Infantry is on the list of top ten jobs in the Army for civilian life for reasons different than many of the other MOSs.
The infantry is like a brotherhood.
After you leave the service, even if you don’t plan on working as a private military contractor, simply having served in the infantry can land you a good job.
Many companies recognize infantrymen as natural leaders and people with go-getter attitudes.
Even further, if a potential employer sees Army Infantry on a resume and he himself was also infantry, there’s going to be an immediate sense of trust and camaraderie.
As far as practical applications go for what you’ll learn in the infantry, the actual civilian options are limited.
As previously mentioned, there’s private military contracting, such as Academi and KBR (among many others).
With that said, there are also city police, county sheriffs, state police, FBI, and more.
Average private military contractor salary: $15,000 – $22,500 PER MONTH
#6: Technical Engineer (MOS 12T)
As an Army Technical Engineer, you’ll gain skills that will lead specifically to leadership roles in the civilian world of construction.
Army Technical Engineers investigate, survey, and draft plans for construction projects, similar to the duties of a construction site foreman or even an architect.
The duties a Technical Engineer performs are more stationary than the actual carpenters, plumbers, and general laborers.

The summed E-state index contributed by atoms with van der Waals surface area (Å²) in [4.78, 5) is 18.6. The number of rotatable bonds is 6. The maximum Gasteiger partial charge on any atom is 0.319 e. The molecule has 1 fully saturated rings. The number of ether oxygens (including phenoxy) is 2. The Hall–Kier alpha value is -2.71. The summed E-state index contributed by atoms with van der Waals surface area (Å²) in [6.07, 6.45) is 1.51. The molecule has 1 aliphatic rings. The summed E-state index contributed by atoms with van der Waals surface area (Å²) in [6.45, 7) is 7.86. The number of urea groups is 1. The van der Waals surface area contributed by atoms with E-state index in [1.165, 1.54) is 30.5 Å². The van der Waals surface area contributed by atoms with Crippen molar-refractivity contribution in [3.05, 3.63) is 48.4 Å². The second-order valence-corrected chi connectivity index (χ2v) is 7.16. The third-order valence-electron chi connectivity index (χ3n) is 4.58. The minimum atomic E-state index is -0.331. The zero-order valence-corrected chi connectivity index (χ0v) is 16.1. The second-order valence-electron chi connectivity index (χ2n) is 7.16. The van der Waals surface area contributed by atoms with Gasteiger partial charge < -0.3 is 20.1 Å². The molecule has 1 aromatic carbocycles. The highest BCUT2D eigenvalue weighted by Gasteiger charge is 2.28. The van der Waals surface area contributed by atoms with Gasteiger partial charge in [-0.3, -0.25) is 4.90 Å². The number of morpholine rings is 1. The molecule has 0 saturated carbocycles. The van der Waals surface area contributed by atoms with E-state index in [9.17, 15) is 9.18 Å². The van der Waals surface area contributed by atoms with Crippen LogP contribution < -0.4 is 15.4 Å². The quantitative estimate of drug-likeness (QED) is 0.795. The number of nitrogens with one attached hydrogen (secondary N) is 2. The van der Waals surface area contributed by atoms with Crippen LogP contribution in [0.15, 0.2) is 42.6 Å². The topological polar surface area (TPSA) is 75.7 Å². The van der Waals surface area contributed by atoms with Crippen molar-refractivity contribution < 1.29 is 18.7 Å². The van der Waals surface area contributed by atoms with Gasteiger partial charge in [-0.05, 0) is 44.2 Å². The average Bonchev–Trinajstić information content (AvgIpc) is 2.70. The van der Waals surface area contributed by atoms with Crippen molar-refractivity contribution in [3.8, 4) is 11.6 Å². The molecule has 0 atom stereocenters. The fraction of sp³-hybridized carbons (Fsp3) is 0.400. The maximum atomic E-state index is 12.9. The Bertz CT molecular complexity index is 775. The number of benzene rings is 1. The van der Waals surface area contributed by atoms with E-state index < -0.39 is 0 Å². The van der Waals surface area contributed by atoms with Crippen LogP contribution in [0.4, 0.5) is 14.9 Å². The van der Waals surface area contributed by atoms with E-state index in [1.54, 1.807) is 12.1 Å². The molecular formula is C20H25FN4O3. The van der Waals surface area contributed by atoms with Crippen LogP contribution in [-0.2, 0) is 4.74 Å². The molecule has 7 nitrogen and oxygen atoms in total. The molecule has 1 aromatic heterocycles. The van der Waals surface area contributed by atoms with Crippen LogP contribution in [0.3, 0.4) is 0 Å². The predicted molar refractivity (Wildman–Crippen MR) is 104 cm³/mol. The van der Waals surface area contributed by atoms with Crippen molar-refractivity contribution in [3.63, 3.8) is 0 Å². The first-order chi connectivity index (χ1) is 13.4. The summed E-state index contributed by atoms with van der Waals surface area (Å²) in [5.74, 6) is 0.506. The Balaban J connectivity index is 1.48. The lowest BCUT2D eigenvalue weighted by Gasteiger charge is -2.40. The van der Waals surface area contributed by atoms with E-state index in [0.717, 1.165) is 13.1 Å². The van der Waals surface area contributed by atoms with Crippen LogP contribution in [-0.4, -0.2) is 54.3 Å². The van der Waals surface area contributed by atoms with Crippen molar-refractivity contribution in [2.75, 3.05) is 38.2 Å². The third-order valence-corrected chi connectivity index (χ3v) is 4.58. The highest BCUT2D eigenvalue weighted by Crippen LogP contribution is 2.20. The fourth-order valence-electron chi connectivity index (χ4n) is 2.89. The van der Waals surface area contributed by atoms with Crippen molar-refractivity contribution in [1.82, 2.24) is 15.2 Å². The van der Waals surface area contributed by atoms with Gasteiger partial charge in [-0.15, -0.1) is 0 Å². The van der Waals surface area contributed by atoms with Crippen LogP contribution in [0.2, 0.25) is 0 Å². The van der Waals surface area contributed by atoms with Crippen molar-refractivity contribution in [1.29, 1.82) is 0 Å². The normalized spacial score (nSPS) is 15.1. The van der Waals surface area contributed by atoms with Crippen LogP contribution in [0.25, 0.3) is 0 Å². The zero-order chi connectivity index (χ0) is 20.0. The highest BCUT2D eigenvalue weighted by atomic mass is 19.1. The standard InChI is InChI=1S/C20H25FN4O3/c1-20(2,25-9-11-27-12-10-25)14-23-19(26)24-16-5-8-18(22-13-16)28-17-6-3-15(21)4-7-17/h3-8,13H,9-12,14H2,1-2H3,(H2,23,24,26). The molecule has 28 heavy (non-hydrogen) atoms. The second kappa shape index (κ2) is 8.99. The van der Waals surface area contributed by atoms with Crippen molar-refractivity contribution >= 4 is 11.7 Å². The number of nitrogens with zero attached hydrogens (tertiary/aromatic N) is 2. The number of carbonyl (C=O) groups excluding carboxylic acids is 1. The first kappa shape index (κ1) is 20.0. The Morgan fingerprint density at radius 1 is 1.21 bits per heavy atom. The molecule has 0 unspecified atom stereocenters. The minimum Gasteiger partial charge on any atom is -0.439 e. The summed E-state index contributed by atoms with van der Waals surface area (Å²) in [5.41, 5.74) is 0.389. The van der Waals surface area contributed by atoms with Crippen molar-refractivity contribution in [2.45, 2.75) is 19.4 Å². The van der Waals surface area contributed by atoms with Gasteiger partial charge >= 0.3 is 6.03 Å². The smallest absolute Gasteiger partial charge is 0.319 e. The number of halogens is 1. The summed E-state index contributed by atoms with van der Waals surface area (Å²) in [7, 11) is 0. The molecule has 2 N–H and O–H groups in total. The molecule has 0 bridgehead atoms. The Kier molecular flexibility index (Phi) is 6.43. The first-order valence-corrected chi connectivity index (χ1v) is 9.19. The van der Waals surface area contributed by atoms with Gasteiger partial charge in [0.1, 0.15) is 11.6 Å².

A Technical Engineer will use computer programs to draft blueprints and even spend time in a lab analyzing materials.
Remember how I said mechanics make the list because they can find work virtually anywhere?
The same idea goes for Technical Engineers.
Anywhere there’s construction going on, there’s a demand for the skills a 12T has.
Army Technical Engineers need to be good at math and thinking about the big picture.
If you leave the Army as a 12T, consider getting higher education in architecture or engineering, or furthering your trade skills at a vocational school.
Median salary for construction foremen: $74,080
#5: Counterintelligence Agent (MOS 35L)
Aside from the fact that CI Agents get a badge, job duties for 35Ls are some of the most stimulating and interesting available in the Army.
Job locations include stateside and overseas assignments, and the duties vary from neutralizing threats to national security to analyzing forensic evidence.
Due to the classified nature of CI Agent’s work, potential agents must be eligible for Top Secret clearance.
In short, this means no federal arrests, no record of court-martials, and no history of emotional disorders.
Jobs after military service for CI Agents get really exciting.
If you’re thinking of one day joining the FBI, the CIA, the NSA, or similar private industries, counterintelligence agents would be the way to go.
Average CIA Agent Salary: $76,832
#4: Criminal Investigations Special Agent (MOS 31D)
If you’re thinking of pursuing a career in law enforcement after the military, then you definitely want to serve as a Criminal Investigations Special Agent.
As the title implies, CID Special Agents conduct investigations into felony-level charges involving the Army.
(Fun Fact: Lower than felony-level charges are investigated by the military police)
Because the investigations sometimes lead to charging military personnel, 31D’s act independently from most of the big Army operations.
You should know that there are a few catches to becoming a CID Special Agent:
- You have to already be in the Army and of the pay grade E-4 or above to join.
- You have to have 60 semester credits from an accredited institution.
- You have to have completed the Basic Leader Course.
A few years of service in the military police may be enough to get you a job in law enforcement at the local, county, or state level.
However, with “CID Special Agent” on your resume, it is likely that you can easily land a job in one of the more prestigious law enforcement institutions like the FBI, the Department of Homeland Security, or even the NSA.